Apologies in advance if this is long (it will be!) - I want to include everything as I'm not sure what's relevant. Basically, we have really bad wet patches on our kitchen wall, which is an internal wall, shared with our neighbour (we're end of terrace). They're quite random, spread over a couple of metres of wall and they are particularly bad around the plug socket (weak area of the wall I guess). There's also a thin, wet line running upwards from the plug socket which is over a metre high. There are wet patches along the bottom or the wall above the skirting board and little wet spots here and there. I feel like the wooden floorboards by the wall also feel a bit damp and cold. It's hard to describe how it looks without pictures - I can send pictures for more detail if anyone fancies taking a look?! The patches on the wall are very wet to the touch and seem to be getting worse quite quickly - they first appeared a few months ago and they have got maybe 7 times worse in that time.
These wet patches only started to appear a few months ago when we got or kitchen repainted (that could be coincidence). The other side of the wall is our neighbour's utility room but she assures us that all appliances are plumbed in properly and she hasn't had any leaks etc. Although, to be honest, we haven't really pushed her or asked her in the last month or so. A few months ago we had a really heavy rainstorm in the night, the drains in our road overflowed and our neighbour's garden and I think even her utility room flooded - although the 'flood' only lasted a couple of hours max. Could there be a bit of a time lag and the flood water is now coming through the wall? If that's the case, will they finally just dry out?
Fundamentally, I'm wondering if anyone has any suggestions about what could be causing these wet patches and the damp feeling to the floorboards? I don't mind having problems with my house if I know how to fix them but I just don't know how to get to the bottom of this one or who to ask. I don't really think a damp proof company is the best place as they won't be able to get to root of the problem I don't think. Does it sound like a leak somewhere perhaps? Could the drains be blocked? Could there be a burst pipe underground near the wall? I'm worried it's a sign of some really bad problem? Is it a sign of problems with the foundation? If we leave it, will the whole wall finally saturate and collapse?!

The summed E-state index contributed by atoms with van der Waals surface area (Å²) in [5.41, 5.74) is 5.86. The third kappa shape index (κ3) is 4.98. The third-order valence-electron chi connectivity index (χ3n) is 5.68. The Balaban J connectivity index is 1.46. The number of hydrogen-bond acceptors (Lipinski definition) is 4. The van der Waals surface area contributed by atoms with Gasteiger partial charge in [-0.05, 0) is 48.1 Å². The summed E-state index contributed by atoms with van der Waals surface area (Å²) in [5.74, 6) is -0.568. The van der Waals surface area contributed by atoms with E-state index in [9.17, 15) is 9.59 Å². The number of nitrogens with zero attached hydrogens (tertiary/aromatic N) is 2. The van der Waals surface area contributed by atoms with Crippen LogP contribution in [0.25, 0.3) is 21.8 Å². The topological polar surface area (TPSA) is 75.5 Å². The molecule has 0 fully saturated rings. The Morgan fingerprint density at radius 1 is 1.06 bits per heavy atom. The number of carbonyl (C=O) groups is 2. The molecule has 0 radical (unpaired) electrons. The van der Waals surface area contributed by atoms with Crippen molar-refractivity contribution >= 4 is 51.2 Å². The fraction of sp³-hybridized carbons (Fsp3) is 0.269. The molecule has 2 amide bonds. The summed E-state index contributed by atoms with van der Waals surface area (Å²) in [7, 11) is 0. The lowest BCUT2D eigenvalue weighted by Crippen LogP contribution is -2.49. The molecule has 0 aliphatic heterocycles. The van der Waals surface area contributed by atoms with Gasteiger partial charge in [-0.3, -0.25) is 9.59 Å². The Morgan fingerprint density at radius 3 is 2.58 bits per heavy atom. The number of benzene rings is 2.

If anyone has any ideas/advice about all this I would be HUGELY grateful. I just don't really know where to go from here and I'm finding the whole thing really stressful. Many thanks in advance.
I live in a c. 250 year old detached cottage. The walls are solid stone / rubble c. 1’ thick.
We are experiencing what I believe is rising damp on the inside of what is an external facing wall. It is only on 1 wall (the adjacent wall, that is also external facing, has no signs of damp whatsoever and has been tested with meter - it was bone dry). The damp patch is in a wave running the width of the wall (about 12’) and height of 4’ at its peak, running to c. 1’ at the corner.
The periods of damp are highly intermittent – we have periods where the wall is very dry, and periods where it is wet to the touch. As a general trend it is worse in the evenings than at any other time during day.
We have a “copper wire” DPC installed (this was present when we purchased the house). The green light is on at the base of the unit and there are no other signs of damp on any other wall so can only assume this circuit is still complete and the dpc is working.
We had a surveyor friend round who believes issue is rising damp. The wall we were experiencing the problem had a concrete path running along the outside that was quite a bit higher than the internal floor. He suggested the dpc may be being breached by this path so suggested we dig this up so external floor is same level as internal, which we have done. The damp dried up for a week or so, but has now crept back. This could have been entirely coincidental – as per above, the periods of damp are highly intermittent.
There is a set of pipes running from the boiler into the house at the wall that we are experiencing the damp. It has been suggested a small crack in these pipes could be source of damp, but we were advised the dpc should stop this anyway…
Please help – any advice greatly appreciated!! Not really sure where to go next, but trying to avoid spending too much money as long term plan is to extend the house an ultimately knock down the offending wall anyway!